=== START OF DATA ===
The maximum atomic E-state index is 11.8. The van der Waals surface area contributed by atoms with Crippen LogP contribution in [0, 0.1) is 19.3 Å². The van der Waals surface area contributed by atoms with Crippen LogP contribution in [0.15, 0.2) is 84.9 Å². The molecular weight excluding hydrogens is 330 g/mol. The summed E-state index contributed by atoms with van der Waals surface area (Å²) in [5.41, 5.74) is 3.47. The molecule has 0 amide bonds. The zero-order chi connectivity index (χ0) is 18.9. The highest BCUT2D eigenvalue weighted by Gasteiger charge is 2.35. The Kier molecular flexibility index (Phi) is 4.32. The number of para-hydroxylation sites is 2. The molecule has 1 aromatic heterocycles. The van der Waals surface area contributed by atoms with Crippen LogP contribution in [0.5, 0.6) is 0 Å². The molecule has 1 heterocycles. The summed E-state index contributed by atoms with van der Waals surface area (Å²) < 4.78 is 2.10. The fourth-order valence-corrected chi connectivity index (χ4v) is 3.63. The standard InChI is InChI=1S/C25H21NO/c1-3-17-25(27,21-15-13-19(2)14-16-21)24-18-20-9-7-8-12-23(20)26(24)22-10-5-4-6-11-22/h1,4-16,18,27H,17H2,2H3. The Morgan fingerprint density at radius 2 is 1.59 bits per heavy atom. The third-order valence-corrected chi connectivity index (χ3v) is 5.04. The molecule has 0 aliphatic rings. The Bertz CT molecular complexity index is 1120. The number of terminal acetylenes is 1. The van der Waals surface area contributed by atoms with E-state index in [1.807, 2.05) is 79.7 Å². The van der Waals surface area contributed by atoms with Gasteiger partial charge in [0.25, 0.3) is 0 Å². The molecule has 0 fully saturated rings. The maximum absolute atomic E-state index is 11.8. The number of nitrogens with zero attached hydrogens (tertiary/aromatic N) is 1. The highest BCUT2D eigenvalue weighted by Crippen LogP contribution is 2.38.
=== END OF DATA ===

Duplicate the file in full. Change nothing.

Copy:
The maximum atomic E-state index is 11.8. The van der Waals surface area contributed by atoms with Crippen LogP contribution in [0, 0.1) is 19.3 Å². The van der Waals surface area contributed by atoms with Crippen LogP contribution in [0.15, 0.2) is 84.9 Å². The molecular weight excluding hydrogens is 330 g/mol. The summed E-state index contributed by atoms with van der Waals surface area (Å²) in [5.41, 5.74) is 3.47. The molecule has 0 amide bonds. The zero-order chi connectivity index (χ0) is 18.9. The highest BCUT2D eigenvalue weighted by Gasteiger charge is 2.35. The Kier molecular flexibility index (Phi) is 4.32. The number of para-hydroxylation sites is 2. The molecule has 1 aromatic heterocycles. The van der Waals surface area contributed by atoms with Crippen LogP contribution in [0.5, 0.6) is 0 Å². The molecule has 1 heterocycles. The summed E-state index contributed by atoms with van der Waals surface area (Å²) < 4.78 is 2.10. The fourth-order valence-corrected chi connectivity index (χ4v) is 3.63. The standard InChI is InChI=1S/C25H21NO/c1-3-17-25(27,21-15-13-19(2)14-16-21)24-18-20-9-7-8-12-23(20)26(24)22-10-5-4-6-11-22/h1,4-16,18,27H,17H2,2H3. The Morgan fingerprint density at radius 2 is 1.59 bits per heavy atom. The third-order valence-corrected chi connectivity index (χ3v) is 5.04. The molecule has 0 aliphatic rings. The Bertz CT molecular complexity index is 1120. The number of terminal acetylenes is 1. The van der Waals surface area contributed by atoms with E-state index in [1.807, 2.05) is 79.7 Å². The van der Waals surface area contributed by atoms with Gasteiger partial charge in [0.25, 0.3) is 0 Å². The molecule has 0 fully saturated rings. The maximum absolute atomic E-state index is 11.8. The number of nitrogens with zero attached hydrogens (tertiary/aromatic N) is 1. The highest BCUT2D eigenvalue weighted by Crippen LogP contribution is 2.38.